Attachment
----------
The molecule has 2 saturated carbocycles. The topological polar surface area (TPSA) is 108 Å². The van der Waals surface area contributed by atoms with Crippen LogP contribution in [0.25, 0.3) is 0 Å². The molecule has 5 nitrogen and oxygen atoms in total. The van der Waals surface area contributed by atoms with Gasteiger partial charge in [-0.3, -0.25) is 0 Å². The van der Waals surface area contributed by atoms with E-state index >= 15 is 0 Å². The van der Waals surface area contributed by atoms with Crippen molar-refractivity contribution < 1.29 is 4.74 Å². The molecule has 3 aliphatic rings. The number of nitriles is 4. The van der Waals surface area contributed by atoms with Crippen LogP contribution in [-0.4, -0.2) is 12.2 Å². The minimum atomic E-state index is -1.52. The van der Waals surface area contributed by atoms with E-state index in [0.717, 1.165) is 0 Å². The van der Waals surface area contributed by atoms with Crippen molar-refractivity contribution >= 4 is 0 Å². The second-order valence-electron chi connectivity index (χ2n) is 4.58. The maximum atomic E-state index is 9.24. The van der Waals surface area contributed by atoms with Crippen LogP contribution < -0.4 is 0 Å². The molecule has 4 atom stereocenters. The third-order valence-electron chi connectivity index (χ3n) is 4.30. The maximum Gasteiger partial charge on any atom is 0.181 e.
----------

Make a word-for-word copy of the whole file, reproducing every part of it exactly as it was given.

The molecule has 2 saturated carbocycles. The topological polar surface area (TPSA) is 108 Å². The van der Waals surface area contributed by atoms with Crippen LogP contribution in [0.25, 0.3) is 0 Å². The molecule has 5 nitrogen and oxygen atoms in total. The van der Waals surface area contributed by atoms with Gasteiger partial charge in [-0.3, -0.25) is 0 Å². The van der Waals surface area contributed by atoms with E-state index >= 15 is 0 Å². The van der Waals surface area contributed by atoms with Crippen molar-refractivity contribution < 1.29 is 4.74 Å². The molecule has 3 aliphatic rings. The number of nitriles is 4. The van der Waals surface area contributed by atoms with Crippen LogP contribution in [-0.4, -0.2) is 12.2 Å². The minimum atomic E-state index is -1.52. The van der Waals surface area contributed by atoms with E-state index in [0.717, 1.165) is 0 Å². The van der Waals surface area contributed by atoms with Crippen molar-refractivity contribution >= 4 is 0 Å². The second-order valence-electron chi connectivity index (χ2n) is 4.58. The maximum atomic E-state index is 9.24. The van der Waals surface area contributed by atoms with Crippen LogP contribution < -0.4 is 0 Å². The molecule has 4 atom stereocenters. The third-order valence-electron chi connectivity index (χ3n) is 4.30. The maximum Gasteiger partial charge on any atom is 0.181 e.